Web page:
Musical act Reesa Renee is trying to make it big. This summer she performed at clubs and festivals in Atlanta, Philadelphia, and her hometown of Washington D.C., tweeting, ‘gramming, and YouTubing as many moments as she could to promote her strong neo-soul sound to the world.
And it’s working. With more than 25,000 combined fans on Facebook, Twitter, and Instagram, she has built a respectable digital cult following over the last few years.
While the singer wants to be successful as a musical artist, she also has another motivator: to pay off her student loans with a hit song.
“For me, all I’m saying, in order to get Sallie Mae off my back, is one hit song. One,” she says. “My immediate this-year type of goal is to get 100,000 people to download my songs, and I don’t think it’s that outrageous to get that.”
Of course, she’s not the first music artist to have a muse named Sallie Mae. Earlier this year New Orleans-based rapper Dee-1 had a breakout single about getting out of student loan debt.
Renee’s story underscores the increasing tension between choosing a career built on passionate pursuits versus pragmatic choices (e.g. a steady paycheck). She did not finish her undergraduate degree—unwilling to rack up even more debt—when what she really wanted to do was sing.
Student loan debt can be especially challenging for artists who, more than most, may not have a regular income as they move from gig to gig.
Across all types of undergraduate programs, a 2016 graduate left school with more than $37,000 of debt on average, the Wall Street Journal reported. For artists hoping to put that extra polish on their craft, the all-in cost for two-year MFA degree can be as much as $100,000 for a top program.
However, a successful career as an artist and a solid education don’t have to be mutually exclusive. For aspiring artists, there are resources such Educated Artists, a new nonprofit organization that focuses on promoting awareness about financing a higher education in the arts.
“Our goal is to remind student artists and artistic student debtors that they are not alone, and there is light at the end of the tunnel,” says founder Derrick Trumbly of the year-old nonprofit.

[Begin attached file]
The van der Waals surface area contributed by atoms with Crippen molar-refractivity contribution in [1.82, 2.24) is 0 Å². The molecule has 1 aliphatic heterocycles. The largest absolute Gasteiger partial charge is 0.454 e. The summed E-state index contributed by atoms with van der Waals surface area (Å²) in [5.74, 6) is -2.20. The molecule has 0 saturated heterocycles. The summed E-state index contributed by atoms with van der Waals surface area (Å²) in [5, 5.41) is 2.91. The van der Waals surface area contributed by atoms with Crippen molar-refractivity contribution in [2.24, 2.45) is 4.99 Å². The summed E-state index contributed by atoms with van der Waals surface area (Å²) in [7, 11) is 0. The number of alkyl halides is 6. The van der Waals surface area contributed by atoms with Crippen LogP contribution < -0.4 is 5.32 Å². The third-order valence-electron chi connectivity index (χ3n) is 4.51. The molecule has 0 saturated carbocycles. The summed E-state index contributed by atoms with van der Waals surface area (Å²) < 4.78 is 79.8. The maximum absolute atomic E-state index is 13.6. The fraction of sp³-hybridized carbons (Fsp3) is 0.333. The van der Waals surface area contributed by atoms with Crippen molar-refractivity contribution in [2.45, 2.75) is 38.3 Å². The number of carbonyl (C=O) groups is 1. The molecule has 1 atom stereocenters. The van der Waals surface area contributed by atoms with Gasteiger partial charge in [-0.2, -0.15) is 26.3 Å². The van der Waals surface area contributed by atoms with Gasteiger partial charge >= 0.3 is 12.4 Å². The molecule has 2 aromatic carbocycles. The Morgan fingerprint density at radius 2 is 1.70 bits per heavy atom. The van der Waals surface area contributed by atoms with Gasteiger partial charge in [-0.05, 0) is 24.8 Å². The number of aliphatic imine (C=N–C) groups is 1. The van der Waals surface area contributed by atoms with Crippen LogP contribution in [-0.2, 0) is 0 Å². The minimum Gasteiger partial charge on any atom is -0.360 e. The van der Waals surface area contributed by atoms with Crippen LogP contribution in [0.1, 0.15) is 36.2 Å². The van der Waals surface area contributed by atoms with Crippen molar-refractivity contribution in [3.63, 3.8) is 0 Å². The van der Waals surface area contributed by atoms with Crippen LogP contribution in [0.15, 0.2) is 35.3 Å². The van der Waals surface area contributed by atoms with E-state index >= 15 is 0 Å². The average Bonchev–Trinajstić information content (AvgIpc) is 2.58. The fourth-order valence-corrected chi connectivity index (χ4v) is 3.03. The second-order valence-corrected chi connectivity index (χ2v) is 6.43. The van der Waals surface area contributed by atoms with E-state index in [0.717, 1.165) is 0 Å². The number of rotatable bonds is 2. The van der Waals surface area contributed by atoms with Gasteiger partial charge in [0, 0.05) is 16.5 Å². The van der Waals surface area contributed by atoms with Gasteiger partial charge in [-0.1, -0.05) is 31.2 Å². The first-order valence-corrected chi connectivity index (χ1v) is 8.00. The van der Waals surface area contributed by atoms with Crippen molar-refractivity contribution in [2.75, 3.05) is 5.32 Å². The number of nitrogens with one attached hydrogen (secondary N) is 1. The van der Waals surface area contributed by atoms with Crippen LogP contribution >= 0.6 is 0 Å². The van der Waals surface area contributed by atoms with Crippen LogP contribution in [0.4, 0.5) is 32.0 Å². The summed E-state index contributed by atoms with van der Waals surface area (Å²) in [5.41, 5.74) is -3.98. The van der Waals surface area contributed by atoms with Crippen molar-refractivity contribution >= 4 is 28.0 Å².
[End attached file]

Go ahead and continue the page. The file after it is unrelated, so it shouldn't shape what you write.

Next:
“There is light at the end of the tunnel.”
“We talk repercussions of debt repayment while trying to finance an artistic career and a life, alternative ways to get a degree, and the importance of continued practice and education throughout an artistic career,” Trumbly says.
Trumbly, an actor himself who earned his B.A. degree from Columbia College Chicago, stresses that higher education institutions are not likely to give prestige to an artist’s work—rather that’s built through talent and the reception of the work by the community. However, a degree from a good school can help make sure a working artist can keep the lights on with a good side job.
“An institution helps immerse the willing, and the degree helps with secondary sources of income, which are often necessary even without student debt on your shoulders,” he says, “but the prestige of the degree does not equate to the prestige of the artist.”
In 2011, Renee won Amateur Night at the famed Apollo Theatre in Harlem. Over the past five years, she’s been building on that exposure with regular gigs in Washington, D.C. where she lives. To support her music career does a variety of paid side jobs, including doing brand ambassador work, working as a gym attendant, and delivering food—all flexible enough to allow her to also tour and do shows.
But even if the muses are new, the hustle is ages old when it comes to working as a live music act.
“If it’s a good opportunity, I’ll just ask to break even,” she says. “But at the end of the day, I still have to pay my band. They need a set price for what they’re doing. I, as an entertainer, need a set price too, but if anybody’s going to take the hit, it’s going to be me.”
Other artists find the balance between passion and pragmatism looks as much like an evolution than a one-time decision.
Earnest client Noel True was an actor for many years. Even with success starring on popular TV series, she struggled to make her student loan payments on her artist’s income and had to use loan forbearance several times in the decade after she graduated with her MFA.
Eventually, she made the switch from acting to starting her own production company—that move shored up her income and positioned her to refinance her loans as well.
“Student loans used to be something that I thought about constantly,” True says about her days in the acting studio.
For now, singer Renee is committed to pursuing her passion as an artist.
“If I didn’t have that weight on my back would I be working as hard for music right now? Maybe not,” she says. “Maybe I wouldn’t be fighting for the life that I dream of so hard because I wouldn’t have that debt on my back and I’d be comfortable.”